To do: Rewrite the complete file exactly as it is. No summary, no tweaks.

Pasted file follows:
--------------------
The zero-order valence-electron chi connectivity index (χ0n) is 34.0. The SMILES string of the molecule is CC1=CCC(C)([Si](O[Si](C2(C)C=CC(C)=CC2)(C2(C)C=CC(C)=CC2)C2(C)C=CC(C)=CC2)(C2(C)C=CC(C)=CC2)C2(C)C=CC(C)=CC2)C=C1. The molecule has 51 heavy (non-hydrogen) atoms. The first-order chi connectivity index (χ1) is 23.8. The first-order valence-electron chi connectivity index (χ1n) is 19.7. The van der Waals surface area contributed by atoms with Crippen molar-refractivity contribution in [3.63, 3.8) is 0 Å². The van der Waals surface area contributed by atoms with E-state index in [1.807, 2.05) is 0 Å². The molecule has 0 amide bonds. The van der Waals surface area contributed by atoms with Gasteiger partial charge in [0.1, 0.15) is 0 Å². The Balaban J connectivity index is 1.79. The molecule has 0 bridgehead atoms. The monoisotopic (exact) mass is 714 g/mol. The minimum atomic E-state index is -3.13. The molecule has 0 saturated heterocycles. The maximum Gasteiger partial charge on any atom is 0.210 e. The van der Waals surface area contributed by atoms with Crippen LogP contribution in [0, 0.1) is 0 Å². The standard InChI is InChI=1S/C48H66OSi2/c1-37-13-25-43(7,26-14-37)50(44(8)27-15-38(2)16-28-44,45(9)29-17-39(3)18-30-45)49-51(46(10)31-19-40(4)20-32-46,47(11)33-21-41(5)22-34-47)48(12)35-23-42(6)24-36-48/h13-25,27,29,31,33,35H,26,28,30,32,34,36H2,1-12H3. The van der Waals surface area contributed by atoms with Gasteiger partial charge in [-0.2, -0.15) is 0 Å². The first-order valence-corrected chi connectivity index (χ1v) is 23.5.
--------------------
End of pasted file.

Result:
The zero-order valence-electron chi connectivity index (χ0n) is 34.0. The SMILES string of the molecule is CC1=CCC(C)([Si](O[Si](C2(C)C=CC(C)=CC2)(C2(C)C=CC(C)=CC2)C2(C)C=CC(C)=CC2)(C2(C)C=CC(C)=CC2)C2(C)C=CC(C)=CC2)C=C1. The molecule has 51 heavy (non-hydrogen) atoms. The first-order chi connectivity index (χ1) is 23.8. The first-order valence-electron chi connectivity index (χ1n) is 19.7. The van der Waals surface area contributed by atoms with Crippen molar-refractivity contribution in [3.63, 3.8) is 0 Å². The van der Waals surface area contributed by atoms with E-state index in [1.807, 2.05) is 0 Å². The molecule has 0 amide bonds. The van der Waals surface area contributed by atoms with Gasteiger partial charge in [0.1, 0.15) is 0 Å². The Balaban J connectivity index is 1.79. The molecule has 0 bridgehead atoms. The monoisotopic (exact) mass is 714 g/mol. The minimum atomic E-state index is -3.13. The molecule has 0 saturated heterocycles. The maximum Gasteiger partial charge on any atom is 0.210 e. The van der Waals surface area contributed by atoms with Crippen LogP contribution in [0, 0.1) is 0 Å². The standard InChI is InChI=1S/C48H66OSi2/c1-37-13-25-43(7,26-14-37)50(44(8)27-15-38(2)16-28-44,45(9)29-17-39(3)18-30-45)49-51(46(10)31-19-40(4)20-32-46,47(11)33-21-41(5)22-34-47)48(12)35-23-42(6)24-36-48/h13-25,27,29,31,33,35H,26,28,30,32,34,36H2,1-12H3. The van der Waals surface area contributed by atoms with Gasteiger partial charge in [-0.2, -0.15) is 0 Å². The first-order valence-corrected chi connectivity index (χ1v) is 23.5.